This story was inspired by boredom on long road trips. My husband and I started making a game out of finding exit signs that could be first and last names, for example, Luckey Haskins, an exit sign on I-75 heading toward Toledo. Then we came up with possible characteristics for someone with that name. I started making a list and building character descriptions and figuring out how they might interact with one another. The result was “The Last Night at the Exit Inn.” I hope you enjoy reading it and perhaps trying out the road game yourself.
Last Night at the Exit Inn
Sherwood Paulding was a seeker of freedom who had been stalled out for a while, but that was going to change tonight, the beginning of the new millennium, January 1, 2000. The Exit Inn and Flower and the handful of patrons he had catered to over the years would become memories. Once again it would be just Woody, his guitar, and the road.
The road. That’s where it all started almost a lifetime ago. It was 1969 and twenty-year-old Sherwood Paulding was adamant that he was not going to be a soldier and go to Vietnam. He had been the pride of his parents, bearing the surnames of both his mother’s and father’s Old South families, an only son and star linebacker who had gone bad. It was that year spent away at Ole Miss. His father regretted not keeping his son closer to the influences of his rural Mississippi home where patriotism was sacred and pacifists were sinful cowards. He recalled his father’s final words to him, “May you rot in hell for your perfidy, you weak bastard. You’re no son of mine.”
Thank almighty God his father didn’t know the half of it. He didn’t know that Joanna Whitmire was carrying his grandchild, and he didn’t know that Woody had stolen money out of the St. George Drug Store cash bag. The worst was he had shot Santee St. George with Santee’s own protection gun when the old miser had caught him stealing. St. George deserved to be robbed; he never gave Woody a raise even once. He would still be alive, too, if he had minded his own business instead of coming in to the store to check on Woody as though Woody hadn’t closed up a million times.
The baby business was at least half Joanna’s fault. She was always flaunting that body of hers in tight sweaters or halter-tops. What was red-blooded guy supposed to do? And he had worked hard pushing sodas and cleaning up for old man St. George. He hadn’t stolen so much as simply took what he had rightfully coming to him. He didn’t mean to shoot the old coot.
Woody, shook off his father’s curse, made plans to abandon the evil empire of Nixon, and began thinking of himself as Woody, just free Woody.
The idea for what he thought of as his pilgrimage to Canada began in May right after he found out he had flunked out of school and Canada obligingly announced it would accept immigrants without questioning status. His idea became a quest after he received his draft notice and Joanna slobbered all over him, telling him about her unfortunate pregnancy. Just before Christmas, he hit St. George’s cash register and had the final run in with his father. So far the cops seemed to think St. George had been taken out by some civil rights types whom he had denied service to just the week before. It was time to light out before the cops investigated further.
He started thumbing it, sticking to back roads until he was out of the region. He did pretty well with his guitar bag slung over his shoulder. Drivers seemed to think musicians were interesting companions on the road. The problem was money. He discovered that it didn’t last long when it came to feeding the young, hefty adult male, especially in freezing temperatures. That’s how he found himself taking a detour off the shoulders of Interstate 75 and heading into a dive called the Exit Inn.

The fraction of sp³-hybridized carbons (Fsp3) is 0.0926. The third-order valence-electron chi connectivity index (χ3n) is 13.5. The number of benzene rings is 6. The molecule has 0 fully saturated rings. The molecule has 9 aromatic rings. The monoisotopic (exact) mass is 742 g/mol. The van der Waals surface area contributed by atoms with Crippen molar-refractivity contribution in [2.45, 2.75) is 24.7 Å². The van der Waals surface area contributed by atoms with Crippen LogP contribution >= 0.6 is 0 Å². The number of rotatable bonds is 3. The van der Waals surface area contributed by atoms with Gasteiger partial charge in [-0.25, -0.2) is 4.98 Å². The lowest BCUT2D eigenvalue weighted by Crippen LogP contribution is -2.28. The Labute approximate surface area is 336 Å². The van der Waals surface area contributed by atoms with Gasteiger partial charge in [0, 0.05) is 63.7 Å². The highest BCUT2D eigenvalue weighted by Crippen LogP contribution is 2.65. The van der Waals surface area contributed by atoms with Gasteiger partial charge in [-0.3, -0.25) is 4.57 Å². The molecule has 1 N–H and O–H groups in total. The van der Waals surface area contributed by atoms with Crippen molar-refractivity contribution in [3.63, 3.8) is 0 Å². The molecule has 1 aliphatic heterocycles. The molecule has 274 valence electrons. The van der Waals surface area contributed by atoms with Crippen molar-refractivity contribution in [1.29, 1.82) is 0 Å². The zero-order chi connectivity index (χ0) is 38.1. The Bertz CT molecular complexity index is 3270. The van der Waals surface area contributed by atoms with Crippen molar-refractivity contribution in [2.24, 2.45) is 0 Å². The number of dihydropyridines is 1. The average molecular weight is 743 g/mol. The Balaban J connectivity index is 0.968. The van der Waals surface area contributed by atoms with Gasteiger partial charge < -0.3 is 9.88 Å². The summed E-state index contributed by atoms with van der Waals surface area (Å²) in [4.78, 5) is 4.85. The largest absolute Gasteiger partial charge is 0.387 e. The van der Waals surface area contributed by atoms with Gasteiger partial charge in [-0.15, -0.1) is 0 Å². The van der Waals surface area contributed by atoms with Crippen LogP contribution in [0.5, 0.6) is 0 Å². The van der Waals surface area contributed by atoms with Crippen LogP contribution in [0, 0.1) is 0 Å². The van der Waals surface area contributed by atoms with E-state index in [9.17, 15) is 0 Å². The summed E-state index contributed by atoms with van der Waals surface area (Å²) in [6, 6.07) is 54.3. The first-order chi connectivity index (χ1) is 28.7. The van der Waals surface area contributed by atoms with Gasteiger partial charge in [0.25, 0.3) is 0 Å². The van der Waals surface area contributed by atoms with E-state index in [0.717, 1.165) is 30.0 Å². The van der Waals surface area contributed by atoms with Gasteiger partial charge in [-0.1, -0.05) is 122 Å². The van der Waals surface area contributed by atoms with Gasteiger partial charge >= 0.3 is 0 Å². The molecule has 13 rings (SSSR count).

The oxymoronic name appealed to Woody. The ramshackle exterior held very little promise except a roof. There was a hint of former grandeur about the architecture, but the current condition of the structure was shoddy at best.
Then, there she was, Florence Burlington, although Woody wouldn’t know her given name for a few more months. Florence sat shivering on the stoop of the Exit Inn. She was pretty in a confused sort of way. She wore a peasant skirt and a plastic daisy in her hair as though she were trying to conjure up some summer. An apron fell askew toward her side. She eyed Woody’s guitar.
“Acoustic,” she noted.
Woody hoped he detected a note of approval in her observation.
“Acoustic makes for more authentic music. The electrical stuff—I don’t know. I suppose it has its place. I’m Woody.”
She nodded in a solemn way. “Flower.”
Woody paused. Flower and Woody, two idyllic names speaking of grace and nature. He was sure there was meaning in it if he just thought about it long enough. Flower was smoking a joint. Woody hoped she might offer to share, but she didn’t.
“The Exit Inn, groovy name, huh?” Woody hoped to get some conversation going.
Flower replied with a quizzical look. “Well, it is an inn off an exit.”
Apparently Flower was a devotee of the obvious.
Woody sighed. Maybe it was just wry wit. Maybe it really was a place one could go in, but never really exit. Surely there could be a song.
She reached out for his guitar case. It was a simple nonverbal request, made as though she expected no other response but that he would take out the guitar and play even in freezing temperatures. He sat down next to her and strummed a few chords to tune the strings. His fingers hurt in the cold. Flower just stared with vacant eyes that Woody still saw as being deep pools of aqua wisdom.
Then she placed the joint on the step next to her and started to sing. It was “White Rabbit,” a haunting version performed on a cold winter stoop by a surreal voice. At first Woody tried accompany her, but then just let himself become lost in the sheer purity of her voice.
Woody’s reverie was broken by a harsh voice. “Flor, Flower, where the hell are you? God, girl, you need a leash, you surely do.” The voice’s body soon erupted out of the inn. It belonged to a grizzled old man who looked more frustrated than angry. He grabbed Flower’s joint and took a few drags himself before tossing it and then smashing it into the ground with the heel of his boot.
“Jesus, girl, it’s New Year’s Eve. There’s a chance we might actually get some customers tonight. Get in there and start spiffin’ up the tables. I mixed up some black-eyed peas and herring for bar food.”
The old man’s grizzled appearance gave Woody some pause. He found himself stepping back a bit from the gnarly creature who had come on the scene.
Woody’s sudden movement captured the old gnome’s attention and his voice rambled off, “You never know who might be looking for tradition on a night like this.” He turned to give Woody a good looking over. Woody shivered as a certain gleam in the man’s eye seemingly penetrated his soul.
“A musician, huh?”
Woody just nodded as the old man let out with low guttural chuckle. “You’re on your way to Canada, aren’t you?”
Woody didn’t know how to respond, so he just stayed mute.